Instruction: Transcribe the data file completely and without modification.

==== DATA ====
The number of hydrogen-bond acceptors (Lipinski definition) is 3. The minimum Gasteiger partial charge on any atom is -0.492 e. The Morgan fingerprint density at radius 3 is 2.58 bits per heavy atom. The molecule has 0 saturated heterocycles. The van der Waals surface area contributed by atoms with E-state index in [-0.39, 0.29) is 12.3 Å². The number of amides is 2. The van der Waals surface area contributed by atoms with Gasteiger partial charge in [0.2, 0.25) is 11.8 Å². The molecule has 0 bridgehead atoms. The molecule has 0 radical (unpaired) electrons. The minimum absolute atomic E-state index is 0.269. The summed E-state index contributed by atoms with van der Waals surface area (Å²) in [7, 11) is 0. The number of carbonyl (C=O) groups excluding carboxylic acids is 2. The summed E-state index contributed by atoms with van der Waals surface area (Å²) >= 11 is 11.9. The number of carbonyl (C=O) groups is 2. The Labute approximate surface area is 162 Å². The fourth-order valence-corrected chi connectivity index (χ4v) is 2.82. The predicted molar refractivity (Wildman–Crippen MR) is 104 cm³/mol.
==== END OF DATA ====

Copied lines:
The number of hydrogen-bond acceptors (Lipinski definition) is 3. The minimum Gasteiger partial charge on any atom is -0.492 e. The Morgan fingerprint density at radius 3 is 2.58 bits per heavy atom. The molecule has 0 saturated heterocycles. The van der Waals surface area contributed by atoms with E-state index in [-0.39, 0.29) is 12.3 Å². The number of amides is 2. The van der Waals surface area contributed by atoms with Gasteiger partial charge in [0.2, 0.25) is 11.8 Å². The molecule has 0 bridgehead atoms. The molecule has 0 radical (unpaired) electrons. The minimum absolute atomic E-state index is 0.269. The summed E-state index contributed by atoms with van der Waals surface area (Å²) in [7, 11) is 0. The number of carbonyl (C=O) groups excluding carboxylic acids is 2. The summed E-state index contributed by atoms with van der Waals surface area (Å²) >= 11 is 11.9. The number of carbonyl (C=O) groups is 2. The Labute approximate surface area is 162 Å². The fourth-order valence-corrected chi connectivity index (χ4v) is 2.82. The predicted molar refractivity (Wildman–Crippen MR) is 104 cm³/mol.